Lessons are integrated, related to the real world, with constant
and consistent review and connection to subsequent material.
Critical thinking skills are taught.
A non-threatening environment, conducive to risk-taking, is evident.
Mistakes are okay, students are taught to learn from their mistakes
and take action to correct their mistakes.
Memory work, recitations, writing occur daily. Memory work is
chosen to enhance character development, and recitations are
exuberant and full of expression.
Extensive, difficult vocabulary is evident and is drawn directly from
challenging literature. Content is literature-rich, classics are used.
Magic Triad, a positive caring environment, and discipline with
dignity and logic are evident.
Every student's work is posted with positive commentary.
Analytical phonics is used.
Students assume responsibility for their own behavior. Their
choices determine consequences.
School creed is recited daily to reaffirm commitment to excellence.
Every student experiences success. Teacher guarantees it by
comparing the student to him/herself, not others. Every student is
showcased and past failures are disregarded.
Teacher teaches on his/her feet, engaging students personally,
holds high expectations of students and does not limit them to
grade or perceived ability.
Each classroom has a student who greets visitors and makes
them welcome and comfortable.
Teachers and students celebrate the successes of students

Ms. ellis
Expectations of Conduct

1. Start work promptly
2. Work diligently
3. Have materials ready (homework, pencils, books)
4. Be an active listener

1. Follow my directions the first time
2. Sit safely (Chair flat, hands & feet to yourself)
3. Respect the property of school and individuals

1. Call people by their correct names
2. Help others to learn
3. Tend to your own business
4. Follow correct Classroom Procedures

1. Think positively
2. Accept responsibility for your own behavior
3. Develop self control

Class Word: Excellence
Class Motto: Do the right thing, 'cause it's the
right thing to do.

LONE GROVE SUPER RULE Keep your hands, feet, objects, and
undkind words to yourself.

In addition, we follow these Lone Grove School Rules
Walk on the right side of the hall
When going through glass doors, only touch the bars...not the
Stop and allow adults or small children to pass through when you
are in a line
Follow procedures to maintain a polite line
Make courteous use of restrooms
Use Inside/Outside voices appropriately
Use good cafeteria manners
Avoid putdowns
Use the proper procedure to handle playground problems

Non-verbal strategies are always tried first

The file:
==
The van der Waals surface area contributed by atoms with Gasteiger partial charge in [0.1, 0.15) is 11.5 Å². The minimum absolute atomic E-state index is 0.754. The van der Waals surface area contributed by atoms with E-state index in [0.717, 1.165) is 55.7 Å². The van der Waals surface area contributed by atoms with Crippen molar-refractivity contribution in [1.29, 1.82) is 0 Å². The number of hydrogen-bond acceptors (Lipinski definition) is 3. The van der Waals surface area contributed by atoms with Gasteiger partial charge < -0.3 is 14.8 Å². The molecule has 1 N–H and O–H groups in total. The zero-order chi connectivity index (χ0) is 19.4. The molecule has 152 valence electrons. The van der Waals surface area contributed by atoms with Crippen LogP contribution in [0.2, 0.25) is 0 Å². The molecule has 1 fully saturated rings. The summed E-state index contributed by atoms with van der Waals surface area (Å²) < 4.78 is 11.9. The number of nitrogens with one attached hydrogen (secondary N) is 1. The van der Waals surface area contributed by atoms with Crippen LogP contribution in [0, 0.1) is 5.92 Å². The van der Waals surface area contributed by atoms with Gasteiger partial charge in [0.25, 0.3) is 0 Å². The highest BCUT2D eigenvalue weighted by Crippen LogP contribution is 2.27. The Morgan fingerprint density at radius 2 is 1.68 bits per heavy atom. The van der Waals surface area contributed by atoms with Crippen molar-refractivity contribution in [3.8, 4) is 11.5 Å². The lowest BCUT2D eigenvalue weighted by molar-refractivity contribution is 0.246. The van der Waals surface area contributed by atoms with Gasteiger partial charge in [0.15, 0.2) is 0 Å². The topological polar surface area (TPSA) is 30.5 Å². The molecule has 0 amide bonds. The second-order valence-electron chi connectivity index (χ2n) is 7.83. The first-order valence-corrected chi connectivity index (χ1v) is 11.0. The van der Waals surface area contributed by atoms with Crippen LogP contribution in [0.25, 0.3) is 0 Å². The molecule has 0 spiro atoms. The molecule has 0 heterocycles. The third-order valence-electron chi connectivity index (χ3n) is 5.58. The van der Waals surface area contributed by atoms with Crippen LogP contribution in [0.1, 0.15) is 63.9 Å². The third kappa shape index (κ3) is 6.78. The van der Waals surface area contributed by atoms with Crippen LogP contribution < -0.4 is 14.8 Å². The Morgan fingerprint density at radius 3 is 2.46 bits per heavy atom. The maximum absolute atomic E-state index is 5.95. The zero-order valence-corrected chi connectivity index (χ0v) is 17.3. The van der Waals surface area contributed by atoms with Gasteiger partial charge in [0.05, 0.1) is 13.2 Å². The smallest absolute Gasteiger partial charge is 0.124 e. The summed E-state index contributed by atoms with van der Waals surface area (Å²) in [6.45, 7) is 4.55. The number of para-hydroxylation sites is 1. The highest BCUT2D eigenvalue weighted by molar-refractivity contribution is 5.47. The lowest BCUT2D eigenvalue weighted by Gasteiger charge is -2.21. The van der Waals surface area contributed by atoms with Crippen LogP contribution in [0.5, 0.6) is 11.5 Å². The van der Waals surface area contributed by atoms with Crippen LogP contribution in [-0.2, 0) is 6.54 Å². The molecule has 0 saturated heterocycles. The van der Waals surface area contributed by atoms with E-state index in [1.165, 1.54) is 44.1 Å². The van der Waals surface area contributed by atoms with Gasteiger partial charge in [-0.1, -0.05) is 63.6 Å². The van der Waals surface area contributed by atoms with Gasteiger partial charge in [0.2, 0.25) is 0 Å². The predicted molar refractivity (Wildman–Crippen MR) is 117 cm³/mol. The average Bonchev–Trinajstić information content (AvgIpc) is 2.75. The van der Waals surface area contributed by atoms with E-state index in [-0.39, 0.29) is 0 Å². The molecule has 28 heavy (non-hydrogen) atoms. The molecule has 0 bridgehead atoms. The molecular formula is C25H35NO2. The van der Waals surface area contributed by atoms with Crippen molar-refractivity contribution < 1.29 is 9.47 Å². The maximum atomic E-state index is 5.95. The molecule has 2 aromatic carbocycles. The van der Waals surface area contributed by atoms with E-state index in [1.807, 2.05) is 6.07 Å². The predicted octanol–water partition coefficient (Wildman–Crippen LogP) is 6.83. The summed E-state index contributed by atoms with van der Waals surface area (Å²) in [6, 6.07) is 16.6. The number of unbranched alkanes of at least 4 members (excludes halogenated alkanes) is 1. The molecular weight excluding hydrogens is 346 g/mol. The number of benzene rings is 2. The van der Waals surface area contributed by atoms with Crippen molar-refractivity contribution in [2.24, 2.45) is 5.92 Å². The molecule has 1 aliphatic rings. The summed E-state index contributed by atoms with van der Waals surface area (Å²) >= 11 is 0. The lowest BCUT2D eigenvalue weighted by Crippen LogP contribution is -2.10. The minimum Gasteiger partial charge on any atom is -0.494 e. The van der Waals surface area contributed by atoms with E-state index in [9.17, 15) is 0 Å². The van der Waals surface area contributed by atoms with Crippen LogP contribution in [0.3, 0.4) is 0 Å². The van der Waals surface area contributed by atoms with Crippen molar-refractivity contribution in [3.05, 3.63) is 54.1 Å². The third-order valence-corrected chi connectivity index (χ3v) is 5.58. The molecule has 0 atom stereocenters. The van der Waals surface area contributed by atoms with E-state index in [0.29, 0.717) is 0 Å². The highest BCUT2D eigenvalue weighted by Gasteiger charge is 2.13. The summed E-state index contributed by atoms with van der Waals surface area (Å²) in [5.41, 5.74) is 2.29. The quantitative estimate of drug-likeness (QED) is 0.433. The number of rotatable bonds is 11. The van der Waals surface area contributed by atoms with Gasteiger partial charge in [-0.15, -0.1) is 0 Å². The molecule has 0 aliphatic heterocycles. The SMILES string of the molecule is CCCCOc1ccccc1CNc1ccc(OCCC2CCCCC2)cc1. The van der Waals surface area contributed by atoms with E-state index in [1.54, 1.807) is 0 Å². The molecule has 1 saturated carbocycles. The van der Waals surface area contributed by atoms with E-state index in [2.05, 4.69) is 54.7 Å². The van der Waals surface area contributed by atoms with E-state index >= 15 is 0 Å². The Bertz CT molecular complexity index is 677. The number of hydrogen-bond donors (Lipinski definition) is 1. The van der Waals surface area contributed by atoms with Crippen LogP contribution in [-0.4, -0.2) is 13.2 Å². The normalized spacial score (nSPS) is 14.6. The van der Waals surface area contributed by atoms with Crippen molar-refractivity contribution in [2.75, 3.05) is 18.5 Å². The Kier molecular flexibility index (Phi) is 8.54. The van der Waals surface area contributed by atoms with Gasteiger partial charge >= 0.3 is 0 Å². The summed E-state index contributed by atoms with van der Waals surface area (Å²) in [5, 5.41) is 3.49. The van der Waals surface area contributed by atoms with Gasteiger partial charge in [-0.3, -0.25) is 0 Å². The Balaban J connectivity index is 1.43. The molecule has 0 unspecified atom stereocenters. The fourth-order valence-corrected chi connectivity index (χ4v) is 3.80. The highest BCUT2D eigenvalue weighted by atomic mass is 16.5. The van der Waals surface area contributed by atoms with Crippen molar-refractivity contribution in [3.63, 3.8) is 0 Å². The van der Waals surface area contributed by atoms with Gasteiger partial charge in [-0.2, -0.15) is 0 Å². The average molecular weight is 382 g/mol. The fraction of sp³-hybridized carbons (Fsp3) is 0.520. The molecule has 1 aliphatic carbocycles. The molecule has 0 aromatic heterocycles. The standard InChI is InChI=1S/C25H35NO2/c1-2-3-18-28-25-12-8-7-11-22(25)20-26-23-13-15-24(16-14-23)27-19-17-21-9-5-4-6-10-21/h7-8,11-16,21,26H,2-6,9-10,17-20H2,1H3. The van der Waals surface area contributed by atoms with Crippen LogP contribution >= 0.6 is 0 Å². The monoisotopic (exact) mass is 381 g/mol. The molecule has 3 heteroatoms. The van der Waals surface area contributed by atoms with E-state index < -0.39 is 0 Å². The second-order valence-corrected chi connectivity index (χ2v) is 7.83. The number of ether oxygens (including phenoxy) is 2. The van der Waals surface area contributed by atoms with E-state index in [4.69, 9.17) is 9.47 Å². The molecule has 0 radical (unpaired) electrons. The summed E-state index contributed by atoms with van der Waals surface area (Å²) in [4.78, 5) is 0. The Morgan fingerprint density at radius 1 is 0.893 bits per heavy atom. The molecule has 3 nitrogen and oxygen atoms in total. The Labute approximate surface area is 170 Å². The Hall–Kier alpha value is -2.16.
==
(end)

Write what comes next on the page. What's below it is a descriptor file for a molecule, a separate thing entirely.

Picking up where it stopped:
1st time: Verbal Warning
2nd time: Receive Red Stop Sign
3rd time: Receive Red Stop Sign. Sign discipline book
4th time: Receive Red Stop Sign. Sign the discipline book. Write
a consequence card at noon recess.
5th time: Detention. Note to parent.

/ School Conference
Whatever action is deemed necessary by the learning
team of parent,teacher, and administrator.
The fourth detention in any 9 week period makes the student
ineligible for any reward activities.
(On four, reward no more)

Rewards may include any of the following:
stickers computer time
treats extra reading time
positive notes reward activities
positive comments celebrations
special privileges internal pride
'Lil Horn Club recognition in newsletter
Kelso's Choice Award Longhorn reward
Mystery Friday Reward Trips or activities

Please discuss these classroom expectations with your child.

" The greatest achievements are won through perseverance."

Three Different Learning Styles

People not only learn at different rates, but also in different ways.
Some students want their teachers to write everything out on the
board. Others prefer to listen. Some like to sit in small groups and
discuss a question; others like to listen to a lecture, translating it
into pictorial doodles in their notebook. Let me know if you are
aware of your child's learning style. I will work with your child's
style to strengthen his/her use of the other styles.

Visual Learners: (You have to see it to believe it)
Needs to see it to know it
Strong sense of color
May have artistic ability
Difficulty with spoken directions
Over-reaction to sounds
Trouble following lectures
Misinterpretation of words
Teaching / learning Tips:
Use graphics to reinforce learning--films, slides, illustrations,
doodles, charts, notes, and flash cards
Color code to organize notes
Written directions
Visualize spelling of words or facts to be memorized
Write out everything for quick and frequent visual review

Auditory Learners: (If you hear it, you remember it.)
Prefers to get information by listening--needs
to hear it to know it
Difficulty following written directions
Difficulty with reading and writing
Teaching / Learning Tips:
Use audio tapes for reading and for class and lecture notes
Learn by interviewing or by participating in discussions
After you have read something, summarize it on tape
Verbally review spelling words and lectures with a friend

Tactual Learners: (If you can touch it with your hands, you will
remember it.)